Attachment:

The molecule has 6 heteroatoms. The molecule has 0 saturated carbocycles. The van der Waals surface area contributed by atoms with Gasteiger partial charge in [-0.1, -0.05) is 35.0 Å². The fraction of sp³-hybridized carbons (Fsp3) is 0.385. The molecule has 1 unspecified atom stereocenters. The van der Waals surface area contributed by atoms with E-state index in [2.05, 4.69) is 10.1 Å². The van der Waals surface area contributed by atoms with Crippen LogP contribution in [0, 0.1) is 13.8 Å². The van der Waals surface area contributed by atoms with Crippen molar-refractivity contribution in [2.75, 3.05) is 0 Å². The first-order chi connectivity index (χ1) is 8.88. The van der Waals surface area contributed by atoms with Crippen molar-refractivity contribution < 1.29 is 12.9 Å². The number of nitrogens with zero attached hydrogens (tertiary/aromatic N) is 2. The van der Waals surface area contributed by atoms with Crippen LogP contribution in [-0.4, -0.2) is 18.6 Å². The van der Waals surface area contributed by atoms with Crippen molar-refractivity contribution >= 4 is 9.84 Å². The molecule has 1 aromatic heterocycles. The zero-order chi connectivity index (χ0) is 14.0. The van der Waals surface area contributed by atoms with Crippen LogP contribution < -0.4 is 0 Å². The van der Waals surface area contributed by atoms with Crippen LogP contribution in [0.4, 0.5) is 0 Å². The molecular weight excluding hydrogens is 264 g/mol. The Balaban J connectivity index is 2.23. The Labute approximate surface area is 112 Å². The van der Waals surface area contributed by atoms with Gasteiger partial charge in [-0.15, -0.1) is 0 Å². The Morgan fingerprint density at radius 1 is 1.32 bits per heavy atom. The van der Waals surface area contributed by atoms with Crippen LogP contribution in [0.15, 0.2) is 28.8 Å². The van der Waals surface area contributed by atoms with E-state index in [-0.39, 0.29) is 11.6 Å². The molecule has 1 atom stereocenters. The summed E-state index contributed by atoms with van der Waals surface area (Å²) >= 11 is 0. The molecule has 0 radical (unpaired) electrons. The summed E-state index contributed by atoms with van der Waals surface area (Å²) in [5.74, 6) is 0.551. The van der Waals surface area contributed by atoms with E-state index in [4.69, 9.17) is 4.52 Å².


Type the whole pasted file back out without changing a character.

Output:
The molecule has 6 heteroatoms. The molecule has 0 saturated carbocycles. The van der Waals surface area contributed by atoms with Gasteiger partial charge in [-0.1, -0.05) is 35.0 Å². The fraction of sp³-hybridized carbons (Fsp3) is 0.385. The molecule has 1 unspecified atom stereocenters. The van der Waals surface area contributed by atoms with E-state index in [2.05, 4.69) is 10.1 Å². The van der Waals surface area contributed by atoms with Crippen LogP contribution in [0, 0.1) is 13.8 Å². The van der Waals surface area contributed by atoms with Crippen molar-refractivity contribution in [2.75, 3.05) is 0 Å². The first-order chi connectivity index (χ1) is 8.88. The van der Waals surface area contributed by atoms with Crippen molar-refractivity contribution < 1.29 is 12.9 Å². The number of nitrogens with zero attached hydrogens (tertiary/aromatic N) is 2. The van der Waals surface area contributed by atoms with Crippen LogP contribution in [-0.4, -0.2) is 18.6 Å². The van der Waals surface area contributed by atoms with Crippen molar-refractivity contribution >= 4 is 9.84 Å². The molecule has 1 aromatic heterocycles. The zero-order chi connectivity index (χ0) is 14.0. The van der Waals surface area contributed by atoms with Crippen LogP contribution < -0.4 is 0 Å². The van der Waals surface area contributed by atoms with Crippen LogP contribution in [0.4, 0.5) is 0 Å². The molecular weight excluding hydrogens is 264 g/mol. The Balaban J connectivity index is 2.23. The Labute approximate surface area is 112 Å². The van der Waals surface area contributed by atoms with Gasteiger partial charge in [-0.15, -0.1) is 0 Å². The Morgan fingerprint density at radius 1 is 1.32 bits per heavy atom. The van der Waals surface area contributed by atoms with Crippen LogP contribution in [0.15, 0.2) is 28.8 Å². The van der Waals surface area contributed by atoms with E-state index in [-0.39, 0.29) is 11.6 Å². The molecule has 1 atom stereocenters. The summed E-state index contributed by atoms with van der Waals surface area (Å²) >= 11 is 0. The molecule has 0 radical (unpaired) electrons. The summed E-state index contributed by atoms with van der Waals surface area (Å²) in [5.74, 6) is 0.551. The van der Waals surface area contributed by atoms with E-state index in [4.69, 9.17) is 4.52 Å².